Walking pace significantly correlated with reduced risk of progression, independent of duration
WEDNESDAY, May 25 (HealthDay News) -- Brisk walking may help slow disease progression in men diagnosed with clinically localized prostate cancer, according to a study published online May 24 in Cancer Research.
Erin L. Richman, Ph.D., from the Harvard School of Public Health in Boston, and colleagues assessed the effect of vigorous activity and brisk walking after diagnosis on the risk of prostate cancer progression in 1,455 men with clinically localized prostate cancer. The type and duration of physical activity: vigorous, nonvigorous, walking duration, and walking pace, and the risk of prostate cancer progression were evaluated.
The investigators identified 117 progression events during 2,750 person-years. Nearly half of all the activity was walking. Men who walked briskly for three or more hours per week had a significantly reduced rate of progression compared to those who walked at a slower pace for less than three hours a week (hazard ratio [HR], 0.43). Walking pace was significantly correlated with a reduced risk of cancer progression, independent of walking duration (HR for brisk versus easy pace, 0.52). A suggestive inverse relationship was seen for those few patients who performed vigorous activity. There was no correlation between walking duration independent of pace or total nonvigorous activity and the risk of progression.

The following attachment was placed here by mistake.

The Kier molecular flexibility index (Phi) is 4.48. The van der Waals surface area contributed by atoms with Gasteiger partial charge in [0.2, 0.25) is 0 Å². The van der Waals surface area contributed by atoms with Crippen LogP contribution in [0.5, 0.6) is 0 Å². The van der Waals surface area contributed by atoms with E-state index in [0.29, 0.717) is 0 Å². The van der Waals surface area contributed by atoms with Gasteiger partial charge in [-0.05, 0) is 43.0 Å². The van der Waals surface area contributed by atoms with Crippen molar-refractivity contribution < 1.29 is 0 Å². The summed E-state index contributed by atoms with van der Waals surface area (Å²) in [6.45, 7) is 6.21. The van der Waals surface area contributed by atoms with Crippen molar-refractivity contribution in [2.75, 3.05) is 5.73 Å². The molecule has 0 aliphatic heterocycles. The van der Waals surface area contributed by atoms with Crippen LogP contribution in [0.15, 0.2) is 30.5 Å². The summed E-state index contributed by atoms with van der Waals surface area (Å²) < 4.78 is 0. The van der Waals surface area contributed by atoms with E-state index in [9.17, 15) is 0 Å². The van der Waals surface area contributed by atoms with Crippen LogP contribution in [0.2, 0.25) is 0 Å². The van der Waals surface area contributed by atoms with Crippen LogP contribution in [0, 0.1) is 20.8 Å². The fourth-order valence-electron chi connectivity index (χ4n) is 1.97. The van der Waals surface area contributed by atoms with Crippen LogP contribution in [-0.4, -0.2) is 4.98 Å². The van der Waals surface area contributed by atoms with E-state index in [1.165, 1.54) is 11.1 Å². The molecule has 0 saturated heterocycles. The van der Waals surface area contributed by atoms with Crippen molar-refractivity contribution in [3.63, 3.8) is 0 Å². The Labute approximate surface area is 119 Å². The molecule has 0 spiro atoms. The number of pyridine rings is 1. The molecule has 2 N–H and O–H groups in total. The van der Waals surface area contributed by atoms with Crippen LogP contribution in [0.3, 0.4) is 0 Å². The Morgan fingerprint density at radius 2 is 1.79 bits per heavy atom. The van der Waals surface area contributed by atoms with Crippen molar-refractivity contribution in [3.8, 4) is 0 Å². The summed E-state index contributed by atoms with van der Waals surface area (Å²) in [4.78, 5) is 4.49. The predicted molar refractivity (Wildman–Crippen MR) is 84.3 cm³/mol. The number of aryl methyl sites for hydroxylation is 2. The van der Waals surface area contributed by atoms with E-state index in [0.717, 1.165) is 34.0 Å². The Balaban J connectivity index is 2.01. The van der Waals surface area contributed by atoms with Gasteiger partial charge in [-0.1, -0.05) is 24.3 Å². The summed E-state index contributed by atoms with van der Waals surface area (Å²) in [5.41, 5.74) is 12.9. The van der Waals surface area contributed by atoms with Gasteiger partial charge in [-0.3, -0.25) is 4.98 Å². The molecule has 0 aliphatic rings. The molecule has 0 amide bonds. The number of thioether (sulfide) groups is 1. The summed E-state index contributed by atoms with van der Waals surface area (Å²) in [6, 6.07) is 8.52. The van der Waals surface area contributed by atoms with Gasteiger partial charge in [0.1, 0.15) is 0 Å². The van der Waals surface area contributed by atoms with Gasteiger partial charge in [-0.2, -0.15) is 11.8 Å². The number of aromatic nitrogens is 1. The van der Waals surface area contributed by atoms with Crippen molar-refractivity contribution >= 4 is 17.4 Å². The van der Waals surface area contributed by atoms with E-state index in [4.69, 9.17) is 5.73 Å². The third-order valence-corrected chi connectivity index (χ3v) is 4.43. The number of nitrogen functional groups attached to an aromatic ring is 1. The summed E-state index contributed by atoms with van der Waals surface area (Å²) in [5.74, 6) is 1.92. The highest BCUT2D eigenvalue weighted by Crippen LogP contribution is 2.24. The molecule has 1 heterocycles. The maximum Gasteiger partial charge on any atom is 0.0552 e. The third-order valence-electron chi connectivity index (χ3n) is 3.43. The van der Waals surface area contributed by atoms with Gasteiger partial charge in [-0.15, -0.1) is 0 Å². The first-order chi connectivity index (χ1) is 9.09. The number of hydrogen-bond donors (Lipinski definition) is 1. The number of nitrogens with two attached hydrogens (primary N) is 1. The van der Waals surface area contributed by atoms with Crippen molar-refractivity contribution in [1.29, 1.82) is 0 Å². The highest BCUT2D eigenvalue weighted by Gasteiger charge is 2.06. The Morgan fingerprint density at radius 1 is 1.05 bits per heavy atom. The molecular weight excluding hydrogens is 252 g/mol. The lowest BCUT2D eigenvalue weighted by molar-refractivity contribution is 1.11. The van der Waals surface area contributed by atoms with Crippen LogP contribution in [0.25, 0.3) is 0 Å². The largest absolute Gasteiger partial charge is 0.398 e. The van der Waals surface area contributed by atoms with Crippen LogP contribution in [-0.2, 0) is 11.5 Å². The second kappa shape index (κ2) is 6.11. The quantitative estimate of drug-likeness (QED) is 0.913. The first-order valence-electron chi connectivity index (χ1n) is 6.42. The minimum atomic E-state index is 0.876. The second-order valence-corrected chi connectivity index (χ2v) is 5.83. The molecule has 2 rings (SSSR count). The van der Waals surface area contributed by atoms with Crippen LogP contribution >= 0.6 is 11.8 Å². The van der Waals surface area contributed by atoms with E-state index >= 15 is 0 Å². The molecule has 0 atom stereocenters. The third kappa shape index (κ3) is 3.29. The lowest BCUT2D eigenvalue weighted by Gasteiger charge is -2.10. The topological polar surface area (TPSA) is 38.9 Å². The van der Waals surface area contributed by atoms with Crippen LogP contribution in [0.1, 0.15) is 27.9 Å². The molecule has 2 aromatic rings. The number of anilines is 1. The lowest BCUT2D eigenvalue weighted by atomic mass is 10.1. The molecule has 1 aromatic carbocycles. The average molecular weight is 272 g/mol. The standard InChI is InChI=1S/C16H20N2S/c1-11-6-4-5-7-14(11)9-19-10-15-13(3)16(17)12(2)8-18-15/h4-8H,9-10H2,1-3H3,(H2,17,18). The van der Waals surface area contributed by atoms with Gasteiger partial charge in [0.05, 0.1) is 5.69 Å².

"We observed a statistically significant inverse association between brisk walking after diagnosis and risk of prostate cancer progression in men diagnosed with clinically localized prostate cancer," the authors write.
The study was partially supported by Abbott Labs.
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